One of the ongoing problems for transsexual people is being ‘outed’ when they show ID.
When one is transitioning there comes a point where a legal name change takes place. In Ontario this means filling out an application, having a guarantor / reference attest that they know you, signing the document and having it witnessed by a commissioner of oaths. Send it off along with the required fee and, all going well it goes through and you get your new birth certificate and a change of name certificate. Sounds wonderful until you dig a little bit deeper.
What happens when you try to have your sex changed? Now things get a wee bit more complicated. For one’s driver’s license a letter from your doctor stating that you are on hormones and living as the desired sex on the license is enough to get the license changed when you bring it along with change of name certificate and old driver’s license to the appropriate licensing location. For the health card I was told when I went to have the name changed that the sex should stay as “Male” to ensure that procedures I may need while I still have male genitals will be covered. The requirements to change the birth certificate are rather more intrusive. In a nutshell Section 36 of the Ontario Vital Statistics Act, RSO 1990 requires that:
Where the anatomical sex structure of a person is changed to a sex other than that which appears on the registration of birth, the person may apply to the Registrar General to have the designation of sex on the registration of birth changed so that the designation will be consistent with the results of the transsexual surgery.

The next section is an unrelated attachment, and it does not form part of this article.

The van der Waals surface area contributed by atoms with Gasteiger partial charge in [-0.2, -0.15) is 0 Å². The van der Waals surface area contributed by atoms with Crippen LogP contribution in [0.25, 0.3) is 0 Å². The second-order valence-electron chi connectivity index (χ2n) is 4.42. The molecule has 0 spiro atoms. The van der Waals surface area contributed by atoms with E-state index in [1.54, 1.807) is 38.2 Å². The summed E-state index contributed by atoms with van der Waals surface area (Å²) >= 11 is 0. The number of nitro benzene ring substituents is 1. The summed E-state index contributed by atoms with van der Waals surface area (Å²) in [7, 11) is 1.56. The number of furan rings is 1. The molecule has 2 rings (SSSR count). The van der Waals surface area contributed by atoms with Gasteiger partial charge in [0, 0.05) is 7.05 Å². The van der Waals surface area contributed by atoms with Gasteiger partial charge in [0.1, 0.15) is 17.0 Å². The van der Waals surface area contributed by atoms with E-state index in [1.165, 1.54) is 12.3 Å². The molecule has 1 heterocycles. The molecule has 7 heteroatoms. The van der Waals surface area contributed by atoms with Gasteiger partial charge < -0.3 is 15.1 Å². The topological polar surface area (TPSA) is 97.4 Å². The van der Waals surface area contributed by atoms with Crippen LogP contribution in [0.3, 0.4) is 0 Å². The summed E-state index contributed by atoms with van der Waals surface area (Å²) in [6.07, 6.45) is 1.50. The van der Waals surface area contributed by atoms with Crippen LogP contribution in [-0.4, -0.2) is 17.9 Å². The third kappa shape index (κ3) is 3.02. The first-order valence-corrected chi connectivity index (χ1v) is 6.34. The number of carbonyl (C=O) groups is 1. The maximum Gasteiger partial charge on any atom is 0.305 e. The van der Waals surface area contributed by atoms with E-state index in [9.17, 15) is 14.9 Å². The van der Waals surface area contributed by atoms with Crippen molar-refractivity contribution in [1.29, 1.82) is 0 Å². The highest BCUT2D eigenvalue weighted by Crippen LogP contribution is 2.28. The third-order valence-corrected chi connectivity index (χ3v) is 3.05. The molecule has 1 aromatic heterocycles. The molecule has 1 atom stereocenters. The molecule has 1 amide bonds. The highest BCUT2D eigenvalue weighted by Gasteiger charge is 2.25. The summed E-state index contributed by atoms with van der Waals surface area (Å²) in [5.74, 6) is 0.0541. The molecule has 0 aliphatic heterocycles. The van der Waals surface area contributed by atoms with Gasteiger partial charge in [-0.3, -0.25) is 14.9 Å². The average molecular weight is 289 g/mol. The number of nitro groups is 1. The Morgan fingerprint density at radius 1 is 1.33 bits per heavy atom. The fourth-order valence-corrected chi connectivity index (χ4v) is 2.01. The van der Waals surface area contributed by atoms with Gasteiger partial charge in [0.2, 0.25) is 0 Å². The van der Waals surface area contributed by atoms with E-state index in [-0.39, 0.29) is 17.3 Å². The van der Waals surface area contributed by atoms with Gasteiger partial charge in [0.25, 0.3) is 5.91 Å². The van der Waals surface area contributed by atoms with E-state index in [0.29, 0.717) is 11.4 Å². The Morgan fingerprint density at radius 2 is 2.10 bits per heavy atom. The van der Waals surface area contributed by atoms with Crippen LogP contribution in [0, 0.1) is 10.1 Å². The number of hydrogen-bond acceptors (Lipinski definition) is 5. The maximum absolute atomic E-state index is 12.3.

What this means is that any time a person who is medically transitioning and has legally changed their name is required to present their birth certificate they have to out themselves as being transsexual. It also leads to some confusion if one has to present two pieces of identification. I present the driver’s license, it says female, present birth certificate, it says male. How to confuse a person in one easy step. It also leaves one open to potential harassment and discrimination.
Other provinces are even more stringent. New Brunswick requires that the driver’s license gender matches the birth certificate – which can only be changed after surgery. Saskatchewan also requires a “full transition” (see Transgender person seeks provincial ID change) which means full surgery. This has a negative impact on those who either do not desire to have SRS or are unable to undergo the surgery due to medical or other reasons – often financial.
The laws that dictate how one changes the gender marker on vital identification are overdue for an overhaul. For those in Canada I urge you to write to your MPP, MLA etc. and push for this change. Many provinces also do not protect transgender / transsexual rights in their human rights code, and the legislation federally to add protection to the federal human rights legislation died in the Senate with the dissolution of parliament and election this spring.
This doesn’t even begin to discuss the problem that those who are transgender and do not desire to transition face when they have to show identification when they are not presenting as the gender on their identification – something which also needs to be addressed.